Cleveland Rocks, Lotus Style
Written By Leo A. Jennings IV
Cleveland has constantly demanded good live music. Between a history of hosting legendary acts (i.e. Pink Floyd), to producing amazing talent (no references needed), to being home of the Rock and Roll Hall of Fame, Cleveland is a staple on the tour circuit, no matter which way you slice it.
Even with these daunting precedents, Lotus came to town to tear the roof down, and they executed their task this past Sunday. Still reeling from an absolutely amazing night in Columbus, I entered the House of Blues with plenty of butterflies trying to escape my gut.
Broccoli Samurai, as always, warmed up the night with class and style. This band is an amazing act coming up in Northeast Ohio, and have been touring for quite some time. Talented gentlemen whose only concern is the boogie. I don't see how that's EVER a bad thing.
As the lights turned down, and everyone knew Lotus was about to take the stage, "the tingle" arose in the room, just as it has so many times before. Lotus has a certain energy amongst its most devoted fans; something you just "know". It certainly isn't something that will be explained here. The lights kicked on. "Harps", off the self-titled album opens the show. A great show opener with a vast amount of energy and jam space. Sid>Nematode>We Are Now Connected came next; two classics followed by a cover. Nematode stuck out especially to me. Drummer Mike Greenfield's playing was some of the tightest I've ever heard, and lead guitar player Mike Rempel explored depths that took me back to the band's 2002 Founder's Brewery show. Driving that energy straight into Mord Fustang's "We Are Now Connected" was the perfect way to bring the several close and new friends together to get down. Fan favorite "Caywood" followed this long, beautiful segue. While always a favorite of mine, the hit shed no light on what came next.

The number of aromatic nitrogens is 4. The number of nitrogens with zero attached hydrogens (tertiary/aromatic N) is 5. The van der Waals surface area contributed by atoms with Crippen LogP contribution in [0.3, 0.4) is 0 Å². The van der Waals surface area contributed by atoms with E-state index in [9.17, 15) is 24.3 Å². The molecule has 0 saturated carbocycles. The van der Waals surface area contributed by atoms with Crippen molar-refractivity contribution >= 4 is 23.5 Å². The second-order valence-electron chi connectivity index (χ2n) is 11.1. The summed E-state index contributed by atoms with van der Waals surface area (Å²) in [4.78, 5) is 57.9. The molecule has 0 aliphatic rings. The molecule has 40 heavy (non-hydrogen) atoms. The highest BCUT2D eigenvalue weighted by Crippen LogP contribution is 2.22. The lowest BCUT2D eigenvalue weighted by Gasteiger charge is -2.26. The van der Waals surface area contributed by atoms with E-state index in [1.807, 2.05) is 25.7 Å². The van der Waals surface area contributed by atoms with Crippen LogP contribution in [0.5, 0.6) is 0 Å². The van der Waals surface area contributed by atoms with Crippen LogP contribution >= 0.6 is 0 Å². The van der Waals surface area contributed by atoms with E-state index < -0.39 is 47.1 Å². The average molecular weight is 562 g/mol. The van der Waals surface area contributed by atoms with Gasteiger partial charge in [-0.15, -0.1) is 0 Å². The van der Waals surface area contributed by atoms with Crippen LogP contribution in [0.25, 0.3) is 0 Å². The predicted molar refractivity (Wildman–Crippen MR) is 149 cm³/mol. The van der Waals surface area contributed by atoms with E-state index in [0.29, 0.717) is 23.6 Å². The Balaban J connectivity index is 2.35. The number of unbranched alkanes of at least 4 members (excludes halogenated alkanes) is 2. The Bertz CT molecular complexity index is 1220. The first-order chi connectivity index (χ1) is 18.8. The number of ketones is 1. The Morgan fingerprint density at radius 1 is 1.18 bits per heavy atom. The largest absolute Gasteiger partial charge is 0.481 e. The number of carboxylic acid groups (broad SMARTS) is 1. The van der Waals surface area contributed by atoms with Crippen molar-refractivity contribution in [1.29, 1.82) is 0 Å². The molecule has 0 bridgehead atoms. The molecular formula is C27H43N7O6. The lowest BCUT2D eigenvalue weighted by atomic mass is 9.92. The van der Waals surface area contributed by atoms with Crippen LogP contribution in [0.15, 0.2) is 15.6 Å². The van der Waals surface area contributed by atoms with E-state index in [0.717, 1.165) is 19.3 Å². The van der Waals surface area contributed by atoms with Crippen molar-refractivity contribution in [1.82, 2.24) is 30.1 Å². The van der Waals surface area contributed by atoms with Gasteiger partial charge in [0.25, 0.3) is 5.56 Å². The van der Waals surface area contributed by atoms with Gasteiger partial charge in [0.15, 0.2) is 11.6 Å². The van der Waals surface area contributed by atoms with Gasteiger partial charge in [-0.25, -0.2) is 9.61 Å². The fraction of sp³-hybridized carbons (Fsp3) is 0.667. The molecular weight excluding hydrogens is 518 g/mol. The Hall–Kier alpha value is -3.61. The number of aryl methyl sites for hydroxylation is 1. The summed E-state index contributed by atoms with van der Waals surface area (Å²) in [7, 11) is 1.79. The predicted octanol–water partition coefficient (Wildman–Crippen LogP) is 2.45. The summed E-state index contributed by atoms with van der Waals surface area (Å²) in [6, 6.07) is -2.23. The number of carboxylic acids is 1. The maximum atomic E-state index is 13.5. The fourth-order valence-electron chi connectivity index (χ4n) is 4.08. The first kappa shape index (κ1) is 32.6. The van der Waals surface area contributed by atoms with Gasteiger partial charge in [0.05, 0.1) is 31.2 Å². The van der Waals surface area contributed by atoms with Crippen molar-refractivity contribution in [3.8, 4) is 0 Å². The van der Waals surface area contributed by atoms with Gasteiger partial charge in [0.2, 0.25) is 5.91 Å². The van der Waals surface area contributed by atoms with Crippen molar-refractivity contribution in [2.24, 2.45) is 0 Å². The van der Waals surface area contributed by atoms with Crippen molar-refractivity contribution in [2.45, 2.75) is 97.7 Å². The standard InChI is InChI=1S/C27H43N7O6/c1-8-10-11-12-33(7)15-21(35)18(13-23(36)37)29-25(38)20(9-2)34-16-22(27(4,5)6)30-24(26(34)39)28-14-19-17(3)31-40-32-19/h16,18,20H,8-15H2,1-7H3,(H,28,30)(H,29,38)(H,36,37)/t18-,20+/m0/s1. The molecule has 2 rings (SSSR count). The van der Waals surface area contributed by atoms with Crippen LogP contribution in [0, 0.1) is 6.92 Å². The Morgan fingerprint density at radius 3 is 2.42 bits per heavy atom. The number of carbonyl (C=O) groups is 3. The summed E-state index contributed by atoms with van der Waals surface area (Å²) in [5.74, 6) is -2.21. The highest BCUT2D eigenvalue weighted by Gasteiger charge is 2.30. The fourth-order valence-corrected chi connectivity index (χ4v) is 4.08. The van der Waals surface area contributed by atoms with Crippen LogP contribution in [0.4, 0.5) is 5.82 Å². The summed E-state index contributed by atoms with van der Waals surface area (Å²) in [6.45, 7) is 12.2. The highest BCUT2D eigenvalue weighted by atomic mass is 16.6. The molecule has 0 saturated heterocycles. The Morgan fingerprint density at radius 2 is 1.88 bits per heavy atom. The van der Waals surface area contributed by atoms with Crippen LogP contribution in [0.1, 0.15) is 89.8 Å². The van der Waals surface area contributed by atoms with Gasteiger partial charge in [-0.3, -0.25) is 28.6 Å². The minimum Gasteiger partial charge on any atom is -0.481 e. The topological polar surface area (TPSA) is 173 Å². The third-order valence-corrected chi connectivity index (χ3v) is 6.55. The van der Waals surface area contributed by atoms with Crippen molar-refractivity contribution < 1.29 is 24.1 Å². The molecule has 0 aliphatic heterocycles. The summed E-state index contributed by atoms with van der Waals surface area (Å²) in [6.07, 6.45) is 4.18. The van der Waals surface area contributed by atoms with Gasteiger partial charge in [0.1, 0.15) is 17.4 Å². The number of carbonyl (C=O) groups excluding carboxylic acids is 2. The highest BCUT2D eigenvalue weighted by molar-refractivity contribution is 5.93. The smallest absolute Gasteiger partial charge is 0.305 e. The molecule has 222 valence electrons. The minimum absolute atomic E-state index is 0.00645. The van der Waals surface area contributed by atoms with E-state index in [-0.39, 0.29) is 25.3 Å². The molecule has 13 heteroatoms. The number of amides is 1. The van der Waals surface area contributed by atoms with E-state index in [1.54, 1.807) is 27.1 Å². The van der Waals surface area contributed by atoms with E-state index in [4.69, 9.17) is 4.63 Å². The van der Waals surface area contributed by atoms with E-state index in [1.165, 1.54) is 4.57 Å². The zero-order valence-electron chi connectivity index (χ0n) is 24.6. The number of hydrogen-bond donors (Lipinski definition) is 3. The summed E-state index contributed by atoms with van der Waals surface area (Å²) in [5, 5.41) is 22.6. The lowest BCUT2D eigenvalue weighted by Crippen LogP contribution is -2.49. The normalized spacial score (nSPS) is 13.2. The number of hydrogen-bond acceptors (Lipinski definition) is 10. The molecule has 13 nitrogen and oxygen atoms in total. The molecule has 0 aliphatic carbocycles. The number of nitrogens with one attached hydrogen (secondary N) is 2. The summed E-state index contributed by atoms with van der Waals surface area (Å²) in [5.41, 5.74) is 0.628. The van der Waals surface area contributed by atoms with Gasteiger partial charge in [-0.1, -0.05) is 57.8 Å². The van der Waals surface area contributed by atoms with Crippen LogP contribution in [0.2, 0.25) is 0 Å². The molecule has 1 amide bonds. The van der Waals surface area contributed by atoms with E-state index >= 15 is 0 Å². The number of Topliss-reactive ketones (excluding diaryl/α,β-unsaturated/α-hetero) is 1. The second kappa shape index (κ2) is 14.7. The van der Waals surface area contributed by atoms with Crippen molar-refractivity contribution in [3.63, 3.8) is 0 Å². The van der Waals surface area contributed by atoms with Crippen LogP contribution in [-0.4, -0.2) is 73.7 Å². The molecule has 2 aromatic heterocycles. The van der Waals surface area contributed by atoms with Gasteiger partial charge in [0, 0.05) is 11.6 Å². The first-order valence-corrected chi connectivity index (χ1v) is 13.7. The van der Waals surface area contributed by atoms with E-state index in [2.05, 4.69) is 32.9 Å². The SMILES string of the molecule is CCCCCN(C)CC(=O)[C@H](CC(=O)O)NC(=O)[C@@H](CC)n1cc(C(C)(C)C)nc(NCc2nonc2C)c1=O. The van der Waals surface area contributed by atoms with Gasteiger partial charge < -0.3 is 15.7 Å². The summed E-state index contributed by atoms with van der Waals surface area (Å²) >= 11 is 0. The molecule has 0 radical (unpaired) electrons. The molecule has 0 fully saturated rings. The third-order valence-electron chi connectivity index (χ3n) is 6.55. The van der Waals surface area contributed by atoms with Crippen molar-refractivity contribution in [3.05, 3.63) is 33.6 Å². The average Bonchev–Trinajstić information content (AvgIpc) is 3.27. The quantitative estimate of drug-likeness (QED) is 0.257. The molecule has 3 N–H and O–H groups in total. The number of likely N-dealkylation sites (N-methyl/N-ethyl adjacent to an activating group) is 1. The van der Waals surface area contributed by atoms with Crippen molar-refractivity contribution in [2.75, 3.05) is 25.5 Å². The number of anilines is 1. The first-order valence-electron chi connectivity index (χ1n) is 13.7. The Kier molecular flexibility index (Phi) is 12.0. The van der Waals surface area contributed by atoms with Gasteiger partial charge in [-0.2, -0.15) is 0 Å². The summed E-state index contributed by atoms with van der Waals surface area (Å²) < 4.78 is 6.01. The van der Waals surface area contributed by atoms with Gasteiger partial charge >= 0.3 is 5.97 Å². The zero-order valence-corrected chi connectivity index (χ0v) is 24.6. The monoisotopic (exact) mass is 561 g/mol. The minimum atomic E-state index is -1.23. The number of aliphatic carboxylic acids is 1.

"Mikesnack" cued up as the beauty of "Caywood" faded into the distance. As a guitar player myself, "Mikesnack" has always been a favorite of mine. I love playing it, I love listening to it. The band executed it perfectly. The jam drove straight into "Tip of the Tongue". Out of nowhere, the tempo had increased and the whole room grooved hard into it. Tip turned into a dance party quickly, and Jesse Miller easily took that jam for himself, absolutely slaying the bass during the improv section of the tune.
Set break, and we were back in. "Break Build Burn" is always a great set launcher. While the album it comes from gets a bit of heat from the old school crowd, I think this track in particular retains and speaks for the band's constant evolution. "Blue Giant", a classic, and one of my favorites, was to follow. Musically one of my favorite Lotus tunes, and one that attracts several new fans. This song really does speak for itself, especially if you take the time to decipher the samples. A rare "Comptroller" was to follow. Luke Miller launched into one of his infamous vocoder sessions during this jam. The next track to come up was Kalea. I have a very personal connection with this track. There are several very deep and binding memories I tie to this song. It has become exponentially more emotional for me to hear this song, and this time was no different. I won't bother you with the details, except for the fact that I was in tears the whole time Lotus played this to us.
MOVING ON ;)
The first chords of Flower Sermon were played. I bolted to the front of the upper balcony. Yet another fan favorite, but never losing its luster. Apart from an awesome extended jam on the Handsonic from Chuck, lead guitar player Mike Rempel made use of the elusive E-Bow on this particular jam. The E-Bow is an electronic pick of sorts, allowing for a violin/synth treatment of the guitar. As the Flower Sermon ended, I could sense something cooking in the air. A few guitar licks later, the crowd was swept up into the deepest Did Fatt I've heard since Summerdance in 2013. And it just kept building. And building. And suddenly, as we were swept up in a VERY intense jam, things cleared up, Greenfield hit the crashes and slowly but surely, the crowd found themselves in the midst of a wonderful Umbilical Moonrise, an absolute fan staple and a song I've been lucky enough to catch on several occasions.
Moonrise always brings the night together. Hugs, tears, and slow dance moves always accompany this track, no matter where in the world you may find yourself listening to it. As the tour came to a close, and we ushered the band onstage for just one more, we were lucky enough to get two, the first being the always feel-good "Cloud 9" off of Monks, featuring Ras Arcane on the rhymes, and, what a better way to end this tour with its namesake, Gilded Age. Always a high-energy and positively charged song, Lotus blasted the last of their energy from this tour into this track, and let us dance and vibe just one last time.
There really is nothing like Lotus in the flesh. It's not something I attempt to put into words. One simply must be there, and formulate their own description. After several shows on this tour, I must say the band is on an upswing like I have never seen since I have started following them. Catch Lotus in Charlottesville, VA next month for 2 shows that are guaranteed to be amazing, including one date shared with The New Deal! Much Love Y'all! :)